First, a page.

hmv.com talks to... - July 23, 2020

"It was the most difficult record I have ever been a part of..." - The Jayhawks talk shaking things up on new album Xoxo
by Tom
Tom
by Tom hmv London, Bio hmv.com Editor. Peanut butter, punk rock and pillows.

"It was the most difficult record I have ever been a part of..." - The Jayhawks talk shaking things up on new album Xoxo

It's been a while since we've had something new from much-loved Minneapolis alt-rockers The Jayhawks. 

Their last album, 2018's Back Roads and Abandoned Motels, a collection of songs they'd helped write for other artists, like The Chicks and Jakob Dylan, re-recorded by the band.

Their new effort, Xoxo, the band have switched up how things were put together, songwriting duties were split evenly and each individual member of the band recorded their own lead vocals.

What results is an eclectic collection, but one steeped in the band's classic mixture of pop-rock and Americana. 

We spoke to the band about this change in direction and why, ultimately, they think it's made for a better record...

 

It’s a very strange time to be releasing a record, have you managed to enjoy the process at all?

Karen (Grotberg, keyboards, backing vocals): "In spite of these strange times, it’s exciting to have a new album coming out. I do wish we could be touring, but we did have a couple of satisfying opportunities. We recorded three songs for the CBS Morning Show, and we also created a virtual in-store presentation for a record store."

 

It's your first album of new material since Paging Mr. Proust, what did you want to do differently on this record?

Gary (Louris, guitars, lead vocals): "I wanted to showcase what I think we do best, which is vocal harmonies and songwriting. And, of course, the emphasis this time on more collaboration on the songwriting front. It was the right time for this. Each record becomes its own living breathing thing. You can plan and plan, but it grows on its own."

 

You’ve changed your process this time, with each band member doing lead vocals on tracks they’ve written, how did that decision come about?

Gary: "Multiple factors and timing drove the decision to shake up the usual format. I had just completed a solo record and had not been writing specifically for the Jayhawks as I typically would. I was living in North Carolina and being away from the band gave me less opportunity to try new material out with them in advance."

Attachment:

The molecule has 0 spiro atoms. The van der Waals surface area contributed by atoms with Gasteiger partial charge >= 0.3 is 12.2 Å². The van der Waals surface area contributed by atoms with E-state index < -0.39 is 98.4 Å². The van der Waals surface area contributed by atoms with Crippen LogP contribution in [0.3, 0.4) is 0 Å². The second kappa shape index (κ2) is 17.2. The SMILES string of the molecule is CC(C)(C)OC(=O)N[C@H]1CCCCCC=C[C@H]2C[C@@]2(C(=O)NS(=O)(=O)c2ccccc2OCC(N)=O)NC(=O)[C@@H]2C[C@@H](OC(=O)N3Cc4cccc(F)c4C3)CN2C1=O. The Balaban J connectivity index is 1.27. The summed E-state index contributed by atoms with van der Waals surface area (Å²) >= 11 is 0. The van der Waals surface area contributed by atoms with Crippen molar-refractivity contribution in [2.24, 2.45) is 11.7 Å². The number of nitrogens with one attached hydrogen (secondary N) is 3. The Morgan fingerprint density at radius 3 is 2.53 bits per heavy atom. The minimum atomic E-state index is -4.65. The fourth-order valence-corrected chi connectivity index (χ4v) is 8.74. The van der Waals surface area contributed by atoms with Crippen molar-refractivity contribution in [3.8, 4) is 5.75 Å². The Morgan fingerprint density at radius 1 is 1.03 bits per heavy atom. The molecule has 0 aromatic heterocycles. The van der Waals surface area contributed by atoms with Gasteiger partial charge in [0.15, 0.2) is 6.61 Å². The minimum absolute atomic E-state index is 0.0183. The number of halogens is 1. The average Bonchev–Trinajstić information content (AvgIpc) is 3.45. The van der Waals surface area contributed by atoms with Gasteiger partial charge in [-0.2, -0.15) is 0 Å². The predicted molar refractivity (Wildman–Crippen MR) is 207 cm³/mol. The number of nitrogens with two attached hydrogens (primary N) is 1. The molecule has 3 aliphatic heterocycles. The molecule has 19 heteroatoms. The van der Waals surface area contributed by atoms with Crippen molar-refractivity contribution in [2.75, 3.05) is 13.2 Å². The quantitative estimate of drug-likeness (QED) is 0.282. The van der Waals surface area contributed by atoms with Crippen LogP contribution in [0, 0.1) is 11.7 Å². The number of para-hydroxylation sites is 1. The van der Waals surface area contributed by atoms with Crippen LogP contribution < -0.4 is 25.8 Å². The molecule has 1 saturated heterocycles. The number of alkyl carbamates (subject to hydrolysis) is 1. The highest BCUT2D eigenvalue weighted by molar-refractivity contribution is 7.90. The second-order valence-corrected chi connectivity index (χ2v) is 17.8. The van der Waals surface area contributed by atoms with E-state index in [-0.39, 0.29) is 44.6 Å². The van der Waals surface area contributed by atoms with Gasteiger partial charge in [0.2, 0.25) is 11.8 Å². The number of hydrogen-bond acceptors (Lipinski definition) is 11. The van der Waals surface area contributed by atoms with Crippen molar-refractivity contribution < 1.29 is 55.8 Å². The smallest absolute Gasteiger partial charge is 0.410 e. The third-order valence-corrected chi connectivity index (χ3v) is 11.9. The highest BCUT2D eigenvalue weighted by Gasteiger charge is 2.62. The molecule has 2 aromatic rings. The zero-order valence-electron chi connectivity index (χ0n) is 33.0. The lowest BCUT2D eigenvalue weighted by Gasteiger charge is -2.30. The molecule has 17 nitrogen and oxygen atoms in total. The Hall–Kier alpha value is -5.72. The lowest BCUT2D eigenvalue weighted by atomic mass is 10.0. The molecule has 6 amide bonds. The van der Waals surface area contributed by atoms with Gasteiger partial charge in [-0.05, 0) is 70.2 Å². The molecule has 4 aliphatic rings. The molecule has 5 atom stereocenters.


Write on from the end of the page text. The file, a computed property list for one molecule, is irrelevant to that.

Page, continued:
"But, most importantly, I had for some time been unhappy with the disbursement of lead vocal duties in the course of a typical concert and instead of writing songs for other band members or doing covers. I thought this was the time they had a chance to showcase what they could write."

 

Does that inevitably mean the songs are all very different from each other? Especially in terms of lyrics...

Gary: "Yes and no. Whoever was the primary songwriter was essentially the producer of that track. My role was more of an executive producer. It’s a fancy title, but it is the equivalent of being the manager at a restaurant. I had to make sure everything got done and organised all the sessions so we were on track and knew what was next."

"It was a bit of a thankless job, but someone has to do it. Really, at the end of the day, what we had was four producers. That meant four cooks in the kitchen so it was the most difficult record I have ever been a part of with the Jayhawks."

"On the other hand, it might have been the most rewarding as a group. There was less grumbling by band members about being bored and more camaraderie. To be honest, I was quite nervous that the record would hold together as one piece of work until we finally had the right sequence. Then it did sound like a Jayhawks record."

 

Which song on the album took the longest to get right?

Marc (Perlman: bass, backing vocals): "Maybe 'Illuminate'.  That's just based the number of distinct parts and dynamic changes. And the vocal arrangement. But since we work under a schedule we try not to devote too much time to one song at the expense of others."

 

And which came together most quickly?

Marc: "'Bitter Pill', Living In A Bubble' and 'Homecoming' all fall into that category. Only because the arrangements and basic instrumentation were fairly set before tracking."

 

When did you decide on XOXO for the album title? Were any other titles in contention?

Marc: "At the deadline, as usual. Gary named the record. Karen and Tim (O'Reagan, drums) had good ideas also. I’m incapable of suggesting album or song title ideas. Or band names. Gary also suggested for the cover we use something from his friend the artist Duncan Hannah."

I was already familiar with his work and suggested The British Invasion. So maybe I wasn’t totally useless. And it was cool to be able to meet Duncan and that he was into us using that painting."

 

Have you been able to make any live plans? Or is everything simply on hold at the moment?

Marc: "We’ve done some live video recording and are discussing a live streaming show. Our rule is if one person isn’t comfortable in any live or touring situation none of us are. At some point, we’ll have to discuss the rescheduled shows. How can we resume normal activities without a vaccine?"

 

When you do get back to touring, have you any sense of what set you’ll be playing? You’ve got 11 records now...

Karen: "We do indeed have 11 records to date. When we get back to touring we will do as we usually do and vary the setlists to make sure we offer some songs from most of our discography and plenty of fan favourites."

 

The Jayhawks' new album XOXO is out now and available here in hmv's online store. 

Xoxo
Xoxo The Jayhawks

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